There are pilots who fly fighters, and there are fighter pilots. Bill Shomo was a fighter pilot, and a frustrated one at that. For 16 months, the 82d Tactical Reconnaissance Squadron to which he was assigned had moved from strip to strip along the north coast of New Guinea and finally to Morotai, some 250 miles northwest of the big island. The squadron was equipped with obsolete P-39s and P-40s, too short-ranged to reach the air-to-air combat action where every true fighter pilot wants to be. The P-38 and P-47 jocks got the glory, while Shomo and his squadron mates supported General MacArthur’s drive to the Philippines by photographing and shooting up ground targets–hazardous work, but not very satisfying for a fighter pilot.
As 1944 drew to a close, it looked as though the war would end before Shomo had a chance to test his skill in air-to-air combat. Then, in December, things began to pick up. The squadron learned that it was getting North American P-51Ds equipped for photo-recce work. Shomo had flown two local check-outs in the P-51 and one short mission to test its guns when, on Dec. 24, he was called to group headquarters on Leyte. There he was made commander of the squadron and ordered to move it to Mindoro, an island off the southwest coast of Luzon, to support MacArthur’s landing about 75 miles north of Manila, which would take place on Jan. 9, 1945.
A fortnight after Shomo took command of the 82d, it was in place at Mindoro, and on Jan. 9 he led his first P-51 combat mission (which was also only his sixth flight in the Mustang). It was a low-level recce to find out what air strength the Japanese had in northern Luzon. As they approached the Japanese airfield at Tuguegarao, Shomo spotted the first aerial target he had seen while airborne in all his months of combat–a Val dive bomber, turning onto its final landing approach. One burst from his six .50-caliber guns brought it down at a spot Shomo can describe as precisely today as he could on that January day 39 years ago. And with good reason.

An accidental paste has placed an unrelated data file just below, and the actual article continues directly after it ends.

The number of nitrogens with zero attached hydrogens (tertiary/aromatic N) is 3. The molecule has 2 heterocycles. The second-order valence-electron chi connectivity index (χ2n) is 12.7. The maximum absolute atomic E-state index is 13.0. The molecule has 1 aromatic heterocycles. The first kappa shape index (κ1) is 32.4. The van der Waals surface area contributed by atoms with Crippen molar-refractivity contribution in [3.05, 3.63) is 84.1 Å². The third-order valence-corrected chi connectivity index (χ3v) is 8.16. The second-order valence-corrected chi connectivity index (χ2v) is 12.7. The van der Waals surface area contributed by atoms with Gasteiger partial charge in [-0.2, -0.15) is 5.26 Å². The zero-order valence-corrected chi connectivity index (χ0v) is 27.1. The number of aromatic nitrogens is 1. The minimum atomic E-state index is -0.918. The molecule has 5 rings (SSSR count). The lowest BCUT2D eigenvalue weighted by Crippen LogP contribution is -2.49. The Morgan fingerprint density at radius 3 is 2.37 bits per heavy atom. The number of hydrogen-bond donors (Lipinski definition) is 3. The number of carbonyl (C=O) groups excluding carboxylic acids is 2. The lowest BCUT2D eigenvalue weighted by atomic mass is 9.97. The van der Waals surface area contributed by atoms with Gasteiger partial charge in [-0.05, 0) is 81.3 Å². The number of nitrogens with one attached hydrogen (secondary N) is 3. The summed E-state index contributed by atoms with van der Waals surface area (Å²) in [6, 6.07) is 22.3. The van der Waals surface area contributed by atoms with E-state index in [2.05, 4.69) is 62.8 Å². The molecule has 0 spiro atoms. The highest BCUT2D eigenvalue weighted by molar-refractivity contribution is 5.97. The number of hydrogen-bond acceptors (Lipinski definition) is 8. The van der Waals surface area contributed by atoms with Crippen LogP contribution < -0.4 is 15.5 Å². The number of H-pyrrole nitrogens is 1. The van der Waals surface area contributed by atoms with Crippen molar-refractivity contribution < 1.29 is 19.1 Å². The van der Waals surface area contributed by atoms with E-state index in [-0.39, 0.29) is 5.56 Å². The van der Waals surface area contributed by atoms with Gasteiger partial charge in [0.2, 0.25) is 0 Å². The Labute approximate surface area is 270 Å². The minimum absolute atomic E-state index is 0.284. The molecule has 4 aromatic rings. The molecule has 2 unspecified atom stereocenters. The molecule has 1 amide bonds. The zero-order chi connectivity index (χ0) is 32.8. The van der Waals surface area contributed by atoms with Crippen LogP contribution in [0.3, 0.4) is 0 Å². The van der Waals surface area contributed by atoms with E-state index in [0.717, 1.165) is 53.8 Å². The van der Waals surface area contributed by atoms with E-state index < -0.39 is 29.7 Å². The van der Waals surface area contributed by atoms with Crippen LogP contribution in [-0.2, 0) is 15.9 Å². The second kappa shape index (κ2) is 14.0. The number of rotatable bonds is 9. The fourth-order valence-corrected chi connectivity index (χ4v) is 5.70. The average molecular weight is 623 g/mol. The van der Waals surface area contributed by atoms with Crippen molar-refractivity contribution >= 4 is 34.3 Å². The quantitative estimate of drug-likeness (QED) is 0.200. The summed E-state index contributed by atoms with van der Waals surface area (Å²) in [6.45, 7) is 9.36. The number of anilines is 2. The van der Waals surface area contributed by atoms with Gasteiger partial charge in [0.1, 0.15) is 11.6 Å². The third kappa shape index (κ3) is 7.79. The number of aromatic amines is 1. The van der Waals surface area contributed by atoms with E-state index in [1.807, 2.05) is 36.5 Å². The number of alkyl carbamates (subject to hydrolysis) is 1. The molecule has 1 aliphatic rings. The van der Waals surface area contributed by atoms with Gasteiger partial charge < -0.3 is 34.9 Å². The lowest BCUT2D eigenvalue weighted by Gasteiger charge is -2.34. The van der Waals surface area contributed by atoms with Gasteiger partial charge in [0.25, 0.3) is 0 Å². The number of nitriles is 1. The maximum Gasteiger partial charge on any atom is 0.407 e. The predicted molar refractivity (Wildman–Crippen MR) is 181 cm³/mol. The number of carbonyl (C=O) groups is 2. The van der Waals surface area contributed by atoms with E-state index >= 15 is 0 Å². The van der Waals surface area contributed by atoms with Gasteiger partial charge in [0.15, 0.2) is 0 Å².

Two days later, on Jan. 11, Captain Shomo and his wingman, Lt. Paul Lipscomb, were heading north on the deck to photograph and strafe Japanese airfields at Tuguegarao, Aparri, and Laoag at the extreme north of Luzon. Over the exact spot where Shomo had picked up the Val, they caught a brief glimpse of enemy planes flying south above broken clouds at about 2,500 feet. How many enemy planes? What difference did it make? Shomo and Lipscomb pulled up through the clouds in an Immelmann and rolled out behind a Betty bomber that was being escorted by a squadron of fighters 11 Tonys and one Tojo.
On their first pass through the formation, Shomo and Lipscomb had the advantage of surprise. Shomo shot down four Tonys, then came up under the bomber, putting a burst into its belly. The flaming Betty headed for a crash landing with two Tonys still hanging to its right wing.
Shomo and Lipscomb pulled up in a tight vertical spiral to regain altitude while the Tojo latched onto Shomo’s tail, firing until it stalled out and dove into the clouds. The Betty blew up as it bellied in, and the two escorting Tonys headed for the hills, staying on the deck. Shomo made a second diving pass, nailing each Tony with a short burst, for a total of seven victories. In less than six minutes, Bill Shomo had become an ace, the ultimate goal of every fighter pilot. Lipscomb got three-fifths of the way to that goal. The last three enemy fighters then disappeared into the clouds.
On April 1, 1945, William A. Shomo, by then a major, was awarded the Medal of Honor for leading an attack against heavy odds and destroying seven enemy aircraft. No other American pilot scored that many confirmed victories in a single mission.
In more than 200 combat missions, Shomo, now retired and living in Pittsburgh, saw only 14 enemy aircraft from his cockpit. He attacked and shot down eight of them. Shomo credits that remarkable record to closing within 40 yards of each target and not wasting ammunition on deflection shots. It may be credited equally well to the valor of a fighter pilot who didn’t stop to count the odds.
Published March 1984. For presentation on this web site, some Valor articles have been amended for accuracy.